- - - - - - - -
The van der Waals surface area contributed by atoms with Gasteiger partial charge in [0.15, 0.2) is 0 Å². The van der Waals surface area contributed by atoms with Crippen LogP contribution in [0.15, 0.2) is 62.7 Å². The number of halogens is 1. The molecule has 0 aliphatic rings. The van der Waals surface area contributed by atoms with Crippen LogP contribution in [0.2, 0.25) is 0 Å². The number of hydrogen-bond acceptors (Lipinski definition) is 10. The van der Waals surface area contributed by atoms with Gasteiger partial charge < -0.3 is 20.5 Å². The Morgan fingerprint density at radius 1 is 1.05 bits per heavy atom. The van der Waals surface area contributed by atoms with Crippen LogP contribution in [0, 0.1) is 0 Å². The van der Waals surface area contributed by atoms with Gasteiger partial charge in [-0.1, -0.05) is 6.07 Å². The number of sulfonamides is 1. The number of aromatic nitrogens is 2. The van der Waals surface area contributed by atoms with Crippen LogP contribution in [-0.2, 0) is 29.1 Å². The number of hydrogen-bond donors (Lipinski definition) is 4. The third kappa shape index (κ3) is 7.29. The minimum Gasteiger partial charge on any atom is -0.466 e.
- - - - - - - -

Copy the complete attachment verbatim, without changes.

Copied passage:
The van der Waals surface area contributed by atoms with Gasteiger partial charge in [0.15, 0.2) is 0 Å². The van der Waals surface area contributed by atoms with Crippen LogP contribution in [0.15, 0.2) is 62.7 Å². The number of halogens is 1. The molecule has 0 aliphatic rings. The van der Waals surface area contributed by atoms with Crippen LogP contribution in [0.2, 0.25) is 0 Å². The number of hydrogen-bond acceptors (Lipinski definition) is 10. The van der Waals surface area contributed by atoms with Gasteiger partial charge < -0.3 is 20.5 Å². The Morgan fingerprint density at radius 1 is 1.05 bits per heavy atom. The van der Waals surface area contributed by atoms with Crippen LogP contribution in [0, 0.1) is 0 Å². The van der Waals surface area contributed by atoms with Gasteiger partial charge in [-0.1, -0.05) is 6.07 Å². The number of sulfonamides is 1. The number of aromatic nitrogens is 2. The van der Waals surface area contributed by atoms with Crippen LogP contribution in [-0.2, 0) is 29.1 Å². The number of hydrogen-bond donors (Lipinski definition) is 4. The third kappa shape index (κ3) is 7.29. The minimum Gasteiger partial charge on any atom is -0.466 e.